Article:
By Christopher Drake
Profits or prophets? Chris Drake looks over his shoulder at the latest perceptions of moral and ethical values in commerce.
In the past two years several major scandals have rocked the world of business. These have affected high-profile names in the City of London such as centuries-old Barings Bank, which collapsed under US$1.3bn in debt, and the highly reputable Morgan Grenfell.
Elsewhere, the New York branch of Daiwa racked up losses of US$1.1bn through trading US Treasury bonds, while the secret copper trades of ‘Mr. Five Percent’ at Japan’s Sumitomo resulted in losses now put at US$2.6bn. Prominent politicians in India and Pakistan, and even two former Presidents of Korea, have all been given leading parts in an unending gallery of greedy rogues.
In a case of widespread fraud at German steel and engineering giant Thyssen, one of the top anti-corruption prosecutors said “We are witnessing a loss of values in Germany. Moral and ethical principles in German boardrooms have gone to the dogs … the only thing that seems to matter is profits and selfish materialism.” Lax controls, the bending of rules and white-collar crime are seen as having reached epidemic proportions with allegations from Australia to Alaska tarnishing household names previously seen as representing the paragon of boardroom ethics.
It appears that in some countries public intolerance of economic injustice, exploitation and dishonesty is on the verge of exploding as more people are posing ever more searching questions. Instead of listening to companies saying “trust me”, individuals are telling them “show me” and wanting to see proof of the honesty and integrity they tout to the world. Likewise, corporate leaders are thinking about their obligations to staff, families, investors and the public, wondering to what extent ethical standards are involved in making money and running a successful and responsible business. Can moral and ethical principles help sort the wheat from the chaff and distinguish good money from bad? And if so, how do we know it’s not just psycho-babble or superstitious mumbo-jumbo, an unread “In God we trust” self-consciously tacked on to the back of a dollar note? When Christ threw the money-lenders out of the Temple, did that signify the fall of the sacred shekeldom, the eternal excommunication of Lucre from the house of God? On 20th century planet Earth is there really such a thing as an honest buck?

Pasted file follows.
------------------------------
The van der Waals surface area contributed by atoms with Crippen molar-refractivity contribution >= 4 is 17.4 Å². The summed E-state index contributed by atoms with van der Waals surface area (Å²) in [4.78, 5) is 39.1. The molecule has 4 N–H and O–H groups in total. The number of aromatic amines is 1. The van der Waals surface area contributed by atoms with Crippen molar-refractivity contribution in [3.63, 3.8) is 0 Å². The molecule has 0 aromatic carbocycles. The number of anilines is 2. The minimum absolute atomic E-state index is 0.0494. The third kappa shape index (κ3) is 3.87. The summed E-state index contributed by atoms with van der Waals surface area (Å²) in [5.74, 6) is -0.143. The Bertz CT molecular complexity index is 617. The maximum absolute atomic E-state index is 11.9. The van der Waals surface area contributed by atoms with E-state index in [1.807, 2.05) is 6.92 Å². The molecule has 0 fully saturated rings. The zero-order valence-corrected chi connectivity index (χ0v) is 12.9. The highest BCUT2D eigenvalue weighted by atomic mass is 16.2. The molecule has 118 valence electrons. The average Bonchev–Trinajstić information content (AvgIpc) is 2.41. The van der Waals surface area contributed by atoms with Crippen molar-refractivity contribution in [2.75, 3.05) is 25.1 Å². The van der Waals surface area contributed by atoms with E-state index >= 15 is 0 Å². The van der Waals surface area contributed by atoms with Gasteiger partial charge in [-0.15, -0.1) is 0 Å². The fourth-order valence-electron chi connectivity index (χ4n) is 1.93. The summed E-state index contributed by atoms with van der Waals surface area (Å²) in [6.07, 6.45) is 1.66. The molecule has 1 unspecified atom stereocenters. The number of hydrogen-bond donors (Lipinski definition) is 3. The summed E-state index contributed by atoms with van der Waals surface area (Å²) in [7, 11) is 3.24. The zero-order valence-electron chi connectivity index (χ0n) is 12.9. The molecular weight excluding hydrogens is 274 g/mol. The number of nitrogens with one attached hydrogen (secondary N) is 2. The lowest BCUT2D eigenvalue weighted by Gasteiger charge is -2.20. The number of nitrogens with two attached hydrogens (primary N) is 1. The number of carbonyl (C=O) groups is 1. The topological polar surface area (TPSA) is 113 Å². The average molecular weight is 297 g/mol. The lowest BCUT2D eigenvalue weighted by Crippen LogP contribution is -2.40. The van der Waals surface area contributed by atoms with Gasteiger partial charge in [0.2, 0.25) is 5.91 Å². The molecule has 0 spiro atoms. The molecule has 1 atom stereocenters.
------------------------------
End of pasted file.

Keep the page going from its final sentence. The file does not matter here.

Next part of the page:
Over the years there have been some clear shifts of opinion with regard to the rights and wrongs of business. Gone are the days when vast concerns frequently depended on forced slave labour (although even today as many as 15 million children in India are reported to be working as virtual slaves). However, the reality of today’s global marketplace is such that it is easy to challenge supposedly ethical investment and point out that the world’s economies are all so inter-related that no one can be whiter than white. Miss Cleanhands may think she’s smart not having anything to do with Global Gunrunners Inc. but does she realize what Truly Honest Bank is doing with the money she used to buy shares in it, or even with the money she has in her Truly Honest current account? Yes, Truly Honest is lending poor Miss Cleanhands’ hard earned savings straight to Global Gunrunners! And the interest that Global Gunrunners is paying to Truly Honest is going…straight into Miss Cleanhands’ account!
Nevertheless, consumer power is being applied to put pressure on multinational companies—massive corporate giants typically based in a wealthier country but that take advantage of cheaper labour and infrastructure costs to locate manufacturing operations in poorer countries. One household name under the spotlight has been Nike. Workers at the factory in Indonesia that churns out 1.2 million pairs of shoes a month for Nike are on a basic daily wage of US$2.23 while Nike icon Michael Jordan earns millions in endorsing the fancy footwear made by those humble hands. But how much does a holier-than-thou attitude benefit anyone? The paradox is that attempting to save the poor from the rich can end up preventing the poor from helping themselves. What may be a pittance for one is a living wage for another.